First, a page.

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Teen newspaper raises enough money to keep publishing

May 11, 2012 |  5:49 pm

After raising more than $180,000 in two weeks, the teen newspaper L.A. Youth has enough money to stay open at least a few more months, the paper's executive director said Friday.

The newspaper that has featured journalism by Los Angeles County teenagers for nearly 25 years had struggled to continue publishing after losing foundation grants and corporate support. Its board of directors said last month that unless it raised $500,000 -- its annual budget -- by mid-May, it would have to cease operations.

But Donna Myrow, the executive director, said that in recent weeks, about $187,000 was raised, allowing L.A. Youth to publish its next issue -- which goes to press next week -- and continue operating through the summer.

L.A. Youth is printed six times a year, with a circulation of about 70,000 and an estimated readership of 400,000, Myrow said.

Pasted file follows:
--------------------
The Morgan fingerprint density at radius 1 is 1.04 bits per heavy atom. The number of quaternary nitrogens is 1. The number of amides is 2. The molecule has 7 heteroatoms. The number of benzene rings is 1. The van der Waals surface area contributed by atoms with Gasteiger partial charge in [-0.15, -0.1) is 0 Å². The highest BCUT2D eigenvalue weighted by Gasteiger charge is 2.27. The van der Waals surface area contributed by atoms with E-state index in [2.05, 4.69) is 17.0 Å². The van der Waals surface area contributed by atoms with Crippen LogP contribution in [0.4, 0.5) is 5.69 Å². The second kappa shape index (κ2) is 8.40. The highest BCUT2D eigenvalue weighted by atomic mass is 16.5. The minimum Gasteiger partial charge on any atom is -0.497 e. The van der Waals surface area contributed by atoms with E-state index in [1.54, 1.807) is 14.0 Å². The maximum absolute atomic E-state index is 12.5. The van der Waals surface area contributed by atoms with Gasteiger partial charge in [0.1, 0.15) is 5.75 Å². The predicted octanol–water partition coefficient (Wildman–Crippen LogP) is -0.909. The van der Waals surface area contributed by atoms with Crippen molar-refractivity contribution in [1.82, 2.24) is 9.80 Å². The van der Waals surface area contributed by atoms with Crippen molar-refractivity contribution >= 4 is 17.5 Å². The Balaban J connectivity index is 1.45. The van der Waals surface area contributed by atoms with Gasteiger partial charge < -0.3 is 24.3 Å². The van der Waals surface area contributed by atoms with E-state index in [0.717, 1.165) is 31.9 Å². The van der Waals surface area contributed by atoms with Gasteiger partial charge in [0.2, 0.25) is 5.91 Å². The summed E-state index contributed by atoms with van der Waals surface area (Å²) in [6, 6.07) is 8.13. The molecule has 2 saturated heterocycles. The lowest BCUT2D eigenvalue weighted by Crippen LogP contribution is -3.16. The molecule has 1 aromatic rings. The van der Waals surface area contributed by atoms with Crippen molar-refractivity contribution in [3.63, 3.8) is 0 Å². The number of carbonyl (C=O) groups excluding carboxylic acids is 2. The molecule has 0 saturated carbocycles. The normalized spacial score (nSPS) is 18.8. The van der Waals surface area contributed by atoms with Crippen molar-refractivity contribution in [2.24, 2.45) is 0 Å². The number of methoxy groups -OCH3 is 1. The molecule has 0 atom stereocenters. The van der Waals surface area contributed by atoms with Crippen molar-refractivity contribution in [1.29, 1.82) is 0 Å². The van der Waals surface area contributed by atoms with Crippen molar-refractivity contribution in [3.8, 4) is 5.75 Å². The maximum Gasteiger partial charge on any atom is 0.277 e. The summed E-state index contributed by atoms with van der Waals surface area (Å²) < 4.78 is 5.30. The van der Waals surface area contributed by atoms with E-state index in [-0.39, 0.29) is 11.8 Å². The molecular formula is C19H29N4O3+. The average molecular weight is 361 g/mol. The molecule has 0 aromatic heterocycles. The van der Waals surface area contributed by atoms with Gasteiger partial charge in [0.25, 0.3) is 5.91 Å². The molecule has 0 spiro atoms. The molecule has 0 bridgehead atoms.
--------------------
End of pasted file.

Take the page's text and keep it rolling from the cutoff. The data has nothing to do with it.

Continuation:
A typical issue consists of first-person articles by young people about their communities, culture and the challenges they face, allowing for more depth than the average high school newspaper. Over the years, L.A. Youth has tackled such subjects as life as an illegal immigrant, drug abuse, teen pregnancy and how budget cuts have hurt schools.

The students from across the county are guided through the writing process by two full-time editors.

Since the campaign began, money has come from individual donors, including one anonymous benefactor who gave $150,000, Myrow said. L.A.Youth has reached out to alumni and others through social media, including videos by students detailing the influence the opportunity to write has had on them.

L.A. Youth hasn't cured its financial ills, but Myrow said the influx of donations has bought time to pursue grant money and potential corporate partnerships, about which she's optimistic.

"This is a good cushion for a few months," Myrow said.



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Photo: Mike Fricano is one of two full-time editors at L.A. Youth who guides the student contributors through the writing process. Credit: Gary Friedman / Los Angeles Times

Video: A student contributor in one of the videos made as a part of the fundraising campaign